Article 10 of the constitution of the Philippines allows for the recall of local officials. The Local Government Code, as amended, enabled the provisions of the constitution to be applied. Elected officials from provincial governors to the barangay councilors are allowed to be recalled. At least 25% of the electorate in a specific place must have their signatures verified in a petition in order for the recall to take place; the president, vice president, members of Congress, the elected officials of the Autonomous Region in Muslim Mindanao cannot be removed via recall. The last recall election above the barangay level was the 2015 Puerto Princesa mayoral recall election. Recall regulations were introduced in Peru by the Democratic Constituent Congress which drafted a new constitution after Alberto Fujimori's autogolpe in 1992. Between 1997 and 2013, more than 5000 recall referendums were activated against democratically elected authorities from 747 Pe

Battle of SauĂ°afell

The Battle of Sauðafell occurred in 1550, when the forces of Catholic Bishop Jón Arason clashed with the forces of Daði Guðmundsson of Snóksdalur. Sauðafell was an important part of Daði's fief in West of Iceland, close to his Estate in Snóksdalur and vital to the Bishops campaign against Lutheran influence in the country as it blocked his lines of communication in the West to the South of Iceland. Jón Arason brought with him a minimal force of around 100 men and took Sauðafell without opposition initially. Daði responded by secretly raising an elite force of similar size from his followers, half of, armored sveinar and half unarmored but equipped with guns. Mounted and covered in gray cloaks they marched under the cover of dark and foggy weather unnoticed by the Bishop's forces, surprising them early in the morning; the battle was nonetheless close fought and Daði was shot down by gunfire when he led his troops into the fray. After being cornered in the Church the Bishop surrendered; the bishop was captured along with his two sons and they were executed on November 7, 1550.

Vilborg Auður Ísleifsdóttir, Siðbreytingin á Íslandi 1537–1565: Byltingin að ofan, Hið íslenzka bókmenntafélag. Reykjavík. 1997. Bogi Benediktsson, Sýslumannaæfir. Vol. III. Reykjavik. 1932. Íslenzkt fornbréfasafn, sem hefir inni að halda bréf og gjörninga, dóma og máldaga og aðrar skrár, er snerta Ísland eða íslenzka menn. vol XI. Copenhagen. Íslenzkt fornbréfasafn, sem hefir inni að halda bréf og gjörninga, dóma og máldaga og aðrar skrár, er snerta Ísland eða íslenzka menn. vol XII. Copenhagen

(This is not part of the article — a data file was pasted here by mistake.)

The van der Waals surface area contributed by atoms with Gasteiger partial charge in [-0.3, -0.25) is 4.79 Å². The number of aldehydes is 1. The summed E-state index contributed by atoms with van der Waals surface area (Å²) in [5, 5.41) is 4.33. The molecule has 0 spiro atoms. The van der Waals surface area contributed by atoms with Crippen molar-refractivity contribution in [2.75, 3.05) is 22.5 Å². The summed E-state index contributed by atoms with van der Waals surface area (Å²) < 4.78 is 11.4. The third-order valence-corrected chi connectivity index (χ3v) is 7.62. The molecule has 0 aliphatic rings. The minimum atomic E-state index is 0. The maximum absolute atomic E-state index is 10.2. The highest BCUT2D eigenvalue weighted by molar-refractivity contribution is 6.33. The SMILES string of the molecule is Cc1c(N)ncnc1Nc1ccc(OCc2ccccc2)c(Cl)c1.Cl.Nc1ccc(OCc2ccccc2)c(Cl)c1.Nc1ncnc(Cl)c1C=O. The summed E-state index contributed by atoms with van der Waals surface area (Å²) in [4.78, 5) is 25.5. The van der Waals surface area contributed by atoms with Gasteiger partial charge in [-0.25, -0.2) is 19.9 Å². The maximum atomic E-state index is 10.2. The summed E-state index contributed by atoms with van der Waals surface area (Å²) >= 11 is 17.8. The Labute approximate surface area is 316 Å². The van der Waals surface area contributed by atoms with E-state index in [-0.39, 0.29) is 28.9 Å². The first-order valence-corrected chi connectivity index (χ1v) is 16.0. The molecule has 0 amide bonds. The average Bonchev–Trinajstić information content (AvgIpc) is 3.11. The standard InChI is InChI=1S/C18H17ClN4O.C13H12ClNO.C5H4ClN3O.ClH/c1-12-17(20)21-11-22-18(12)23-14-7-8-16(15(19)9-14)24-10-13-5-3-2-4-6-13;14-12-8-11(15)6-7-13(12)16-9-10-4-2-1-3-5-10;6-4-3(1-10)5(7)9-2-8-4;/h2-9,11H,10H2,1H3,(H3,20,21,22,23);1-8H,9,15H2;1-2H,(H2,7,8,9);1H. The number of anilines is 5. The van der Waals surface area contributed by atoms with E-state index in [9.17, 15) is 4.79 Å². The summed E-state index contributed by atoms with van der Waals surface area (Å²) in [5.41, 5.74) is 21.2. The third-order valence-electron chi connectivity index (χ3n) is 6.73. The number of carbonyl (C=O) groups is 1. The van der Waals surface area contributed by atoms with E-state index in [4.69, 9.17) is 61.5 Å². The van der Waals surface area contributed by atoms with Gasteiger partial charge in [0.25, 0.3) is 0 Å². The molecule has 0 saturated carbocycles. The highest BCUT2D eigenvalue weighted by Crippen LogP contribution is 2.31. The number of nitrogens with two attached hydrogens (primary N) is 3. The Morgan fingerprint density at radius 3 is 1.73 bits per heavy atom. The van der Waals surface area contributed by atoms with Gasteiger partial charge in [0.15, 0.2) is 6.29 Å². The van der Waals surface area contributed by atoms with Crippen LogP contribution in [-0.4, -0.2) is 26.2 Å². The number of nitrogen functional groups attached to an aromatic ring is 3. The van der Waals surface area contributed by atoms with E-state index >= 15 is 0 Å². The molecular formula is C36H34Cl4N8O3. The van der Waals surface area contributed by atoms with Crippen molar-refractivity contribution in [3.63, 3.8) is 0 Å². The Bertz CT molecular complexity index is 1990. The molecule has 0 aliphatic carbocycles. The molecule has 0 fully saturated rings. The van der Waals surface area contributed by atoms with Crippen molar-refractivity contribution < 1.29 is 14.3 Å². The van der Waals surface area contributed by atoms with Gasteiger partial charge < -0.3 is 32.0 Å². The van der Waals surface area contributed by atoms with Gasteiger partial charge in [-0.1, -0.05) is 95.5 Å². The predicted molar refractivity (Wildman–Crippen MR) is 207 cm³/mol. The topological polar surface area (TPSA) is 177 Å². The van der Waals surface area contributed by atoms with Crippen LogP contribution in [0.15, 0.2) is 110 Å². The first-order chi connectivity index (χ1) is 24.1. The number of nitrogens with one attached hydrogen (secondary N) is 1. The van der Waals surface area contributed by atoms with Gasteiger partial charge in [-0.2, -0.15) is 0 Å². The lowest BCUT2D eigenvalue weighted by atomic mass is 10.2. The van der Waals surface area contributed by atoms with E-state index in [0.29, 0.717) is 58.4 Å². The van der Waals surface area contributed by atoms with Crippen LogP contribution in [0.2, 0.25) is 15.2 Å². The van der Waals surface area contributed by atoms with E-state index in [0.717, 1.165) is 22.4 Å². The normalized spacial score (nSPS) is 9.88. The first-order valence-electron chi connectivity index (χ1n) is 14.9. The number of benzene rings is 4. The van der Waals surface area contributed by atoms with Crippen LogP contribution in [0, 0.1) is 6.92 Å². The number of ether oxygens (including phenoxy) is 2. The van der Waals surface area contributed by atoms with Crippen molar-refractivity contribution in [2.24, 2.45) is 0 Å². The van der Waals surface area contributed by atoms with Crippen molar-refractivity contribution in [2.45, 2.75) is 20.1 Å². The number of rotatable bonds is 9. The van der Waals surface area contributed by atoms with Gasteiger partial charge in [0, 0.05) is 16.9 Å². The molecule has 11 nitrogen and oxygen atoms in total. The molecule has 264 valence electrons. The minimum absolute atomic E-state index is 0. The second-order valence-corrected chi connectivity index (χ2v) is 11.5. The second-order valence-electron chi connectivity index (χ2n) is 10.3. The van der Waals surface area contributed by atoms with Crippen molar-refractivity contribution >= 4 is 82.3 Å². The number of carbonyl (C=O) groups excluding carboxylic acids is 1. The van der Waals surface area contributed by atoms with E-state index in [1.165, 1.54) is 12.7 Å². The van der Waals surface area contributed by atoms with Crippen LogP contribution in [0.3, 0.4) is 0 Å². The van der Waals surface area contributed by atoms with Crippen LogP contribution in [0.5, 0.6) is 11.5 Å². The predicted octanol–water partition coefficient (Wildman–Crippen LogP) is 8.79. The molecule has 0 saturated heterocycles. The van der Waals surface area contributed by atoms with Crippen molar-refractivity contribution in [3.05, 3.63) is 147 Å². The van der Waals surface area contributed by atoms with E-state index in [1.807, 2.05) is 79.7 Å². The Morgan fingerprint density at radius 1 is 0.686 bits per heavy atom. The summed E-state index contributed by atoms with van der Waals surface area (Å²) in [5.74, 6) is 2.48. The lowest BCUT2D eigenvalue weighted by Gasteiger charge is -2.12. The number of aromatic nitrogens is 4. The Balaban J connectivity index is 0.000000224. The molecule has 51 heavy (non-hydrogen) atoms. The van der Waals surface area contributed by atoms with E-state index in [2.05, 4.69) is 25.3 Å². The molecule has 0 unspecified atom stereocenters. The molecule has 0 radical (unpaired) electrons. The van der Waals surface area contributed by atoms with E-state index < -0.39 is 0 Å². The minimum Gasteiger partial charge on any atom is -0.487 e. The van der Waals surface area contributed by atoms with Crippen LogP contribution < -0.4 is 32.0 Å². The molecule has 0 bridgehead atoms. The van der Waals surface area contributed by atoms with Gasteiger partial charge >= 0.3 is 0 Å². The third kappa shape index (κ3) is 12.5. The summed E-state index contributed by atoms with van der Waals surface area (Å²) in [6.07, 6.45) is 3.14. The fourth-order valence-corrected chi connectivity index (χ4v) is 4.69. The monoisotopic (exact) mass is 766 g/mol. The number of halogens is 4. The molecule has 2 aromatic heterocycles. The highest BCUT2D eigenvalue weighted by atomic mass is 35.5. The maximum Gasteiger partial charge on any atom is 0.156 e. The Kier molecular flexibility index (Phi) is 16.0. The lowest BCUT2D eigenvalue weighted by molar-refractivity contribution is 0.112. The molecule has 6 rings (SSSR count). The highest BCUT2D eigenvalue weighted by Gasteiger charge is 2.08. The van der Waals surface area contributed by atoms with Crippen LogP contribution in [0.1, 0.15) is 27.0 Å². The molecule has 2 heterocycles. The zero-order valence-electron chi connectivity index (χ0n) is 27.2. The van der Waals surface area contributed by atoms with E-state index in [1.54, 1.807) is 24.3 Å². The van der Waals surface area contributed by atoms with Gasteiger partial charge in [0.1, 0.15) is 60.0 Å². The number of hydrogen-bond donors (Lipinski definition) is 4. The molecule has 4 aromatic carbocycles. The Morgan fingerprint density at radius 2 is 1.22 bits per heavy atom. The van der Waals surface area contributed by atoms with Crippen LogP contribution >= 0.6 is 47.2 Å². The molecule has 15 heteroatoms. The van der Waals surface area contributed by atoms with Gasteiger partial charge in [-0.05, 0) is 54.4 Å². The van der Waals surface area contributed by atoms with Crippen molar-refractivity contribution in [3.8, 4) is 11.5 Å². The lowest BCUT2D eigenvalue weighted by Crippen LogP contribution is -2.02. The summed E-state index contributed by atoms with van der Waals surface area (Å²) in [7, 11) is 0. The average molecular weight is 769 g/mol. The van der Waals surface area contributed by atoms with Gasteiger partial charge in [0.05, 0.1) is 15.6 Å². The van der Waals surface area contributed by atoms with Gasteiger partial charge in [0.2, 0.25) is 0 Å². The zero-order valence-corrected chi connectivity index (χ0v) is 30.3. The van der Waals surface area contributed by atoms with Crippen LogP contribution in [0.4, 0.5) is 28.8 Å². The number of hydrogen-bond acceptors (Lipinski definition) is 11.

Christmas with Sinatra & Friends

Christmas with Sinatra & Friends is a 2009 compilation album by Frank Sinatra. Eight Sinatra songs are taken from A Jolly Christmas from 12 Songs of Christmas; the remaining four tracks feature Rosemary Clooney, Mel Tormé, Tony Bennett and Bill Evans, Ray Charles and Betty Carter. "The Christmas Waltz" "Santa Claus Is Coming to Town" "The Christmas Song" "I Heard the Bells on Christmas Day" "The Little Drummer Boy" "A Child Is Born" "Mistletoe and Holly" "An Old-Fashioned Christmas" "White Christmas" "Whatever Happened to Christmas?" "Baby, It's Cold Outside" "Christmas Memories" Tony Bennett - Track 6 Betty Carter - Track 11 Ray Charles - Track 11 Rosemary Clooney - Track 9 Bill Evans - Track 6 Frank Sinatra - Tracks 1-2, 4-5, 7-8, 10, 12 Mel Tormé - Track 3 Fred Waring & His Pennsylvanians - 4-5, 8 The Jimmy Joyce Singers - Tracks 1, 10

The Drowned and the Saved

The Drowned and the Saved is a book of essays by Italian-Jewish author and Holocaust survivor Primo Levi on life and death in the Nazi extermination camps, drawing on his personal experience as a survivor of Auschwitz. The author's last work, written in 1986, a year before his death, The Drowned and the Saved is an attempt at an analytical approach, in contrast to his earlier books If This Is a Man and The Truce, which are autobiographical. PrefaceThe Memory of the Offense Shame Communicating Useless Violence The Intellectual in Auschwitz Stereotypes Letters from GermansConclusion The title of one essay was used as title for the film The Grey Zone, based on a book by Miklós Nyiszli. Quotations related to The Drowned and the Saved at Wikiquote The Holocaust in popular culture

Frances Waldegrave